The All-Purpose Assault Mech has appeared before, in my WC3 total conversion RDZ Industries: Project Y4. The WC3 interface allows comfortably for four abilities rather than five, but the same principles applied. Rather than doing a Bull’s Charge, I gave it the pulse guns — a way of stunning a single enemy, giving you the chance to run up to it safely. Then it had the artillery guns for dealing massive damage at range, Overdrive for a speed boost (both attacking and moving), and finally the undercarriage unit which was… well, anything at all — it could be swapped in and out at your leisure.
Of course, with the full power of Unity and C# at my fingertips, I can afford to be a little more extravagant this time around…
Screaming into enemies at high speed will always be tremendous fun. Interestingly, because the AP-AM has a blade in each hand, the possibility of an upgrade is revealed — if it stretched its arms out, it could rake through nearby enemies as well as smacking into the primary target…
Legend of Zelda: Link’s Awakening, eat yer heart out. Since my control scheme doesn’t really suit charging up special attacks, I’m going to have to make them as individual abilities in their own right. Spin attack is born of the need to be able to escape being surrounded — although it uses the primary swords, some of their damage is converted to knockback here.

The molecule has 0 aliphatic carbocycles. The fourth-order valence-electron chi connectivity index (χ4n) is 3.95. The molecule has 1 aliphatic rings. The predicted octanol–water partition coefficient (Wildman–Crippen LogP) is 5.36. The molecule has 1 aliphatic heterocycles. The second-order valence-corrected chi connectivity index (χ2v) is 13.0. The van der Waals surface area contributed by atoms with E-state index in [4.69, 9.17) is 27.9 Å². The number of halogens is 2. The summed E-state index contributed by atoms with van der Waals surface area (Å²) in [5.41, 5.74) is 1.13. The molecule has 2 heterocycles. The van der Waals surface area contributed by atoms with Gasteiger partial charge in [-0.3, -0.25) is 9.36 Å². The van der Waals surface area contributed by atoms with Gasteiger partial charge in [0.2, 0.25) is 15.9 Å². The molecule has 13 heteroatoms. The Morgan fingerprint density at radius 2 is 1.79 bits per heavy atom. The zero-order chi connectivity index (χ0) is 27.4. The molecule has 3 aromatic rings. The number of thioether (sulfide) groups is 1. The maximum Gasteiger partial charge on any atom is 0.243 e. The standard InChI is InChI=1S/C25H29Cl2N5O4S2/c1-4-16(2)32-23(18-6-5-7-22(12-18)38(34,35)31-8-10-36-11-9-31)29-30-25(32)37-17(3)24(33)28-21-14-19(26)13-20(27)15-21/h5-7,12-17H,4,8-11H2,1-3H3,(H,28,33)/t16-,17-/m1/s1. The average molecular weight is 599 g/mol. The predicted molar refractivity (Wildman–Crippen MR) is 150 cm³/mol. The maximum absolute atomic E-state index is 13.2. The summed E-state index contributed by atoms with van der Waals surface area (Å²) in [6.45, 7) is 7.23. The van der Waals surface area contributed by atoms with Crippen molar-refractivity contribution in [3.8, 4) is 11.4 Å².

These guns may or may not be controlled by ammunition, depending on your choice of equipment. Initially, I am expecting to reinstall the infinitely auto-charging pulse cannons here, so that old single-enemy stun is always an option, but it uses the same socket as every other mech so theoretically any generic gun will fit here.
The medium/long-range backpack cannon will be your primary method of destroying heavy fortifications and clustered enemies, but the tight ammunition constraints will remain to keep this power under control (as AP-AMs operate “behind enemy lines”, ammunition will be scarce). The alternative would be to install an EMP burst ability, similar to the Warcry, that would stun all nearby vehicles — however, that could fit better into the…
There’s no way I’m letting this go. Big guns, mine layers, companion spawners, invulnerability shields, auto-turrets — if’s cool but it doesn’t fit anywhere else, it dangles from the undercarriage. This will give the player a modicum of variance with which to shake up the fixed abilities and tailor their AP-AM to suit their style, taking us neatly to five abilities.
I do think five is a magic number in this case. If you have too many options (like playing Nox as a Conjuror or Wizard) then it’s easy to get confused in the heat of battle. With a small, tight set of abilities, you can get to grips with them very quickly and concentrate on the fun stuff — actually using them.
The undercarriage unit, and the potentially variable shoulder guns, won’t necessarily be swappable in the middle of a fight, so you’ll be considering your options in downtime and then sticking to them. This will keep the cerebral stuff under control.
Of course, I still have to implement the mortar and some undercarriage units…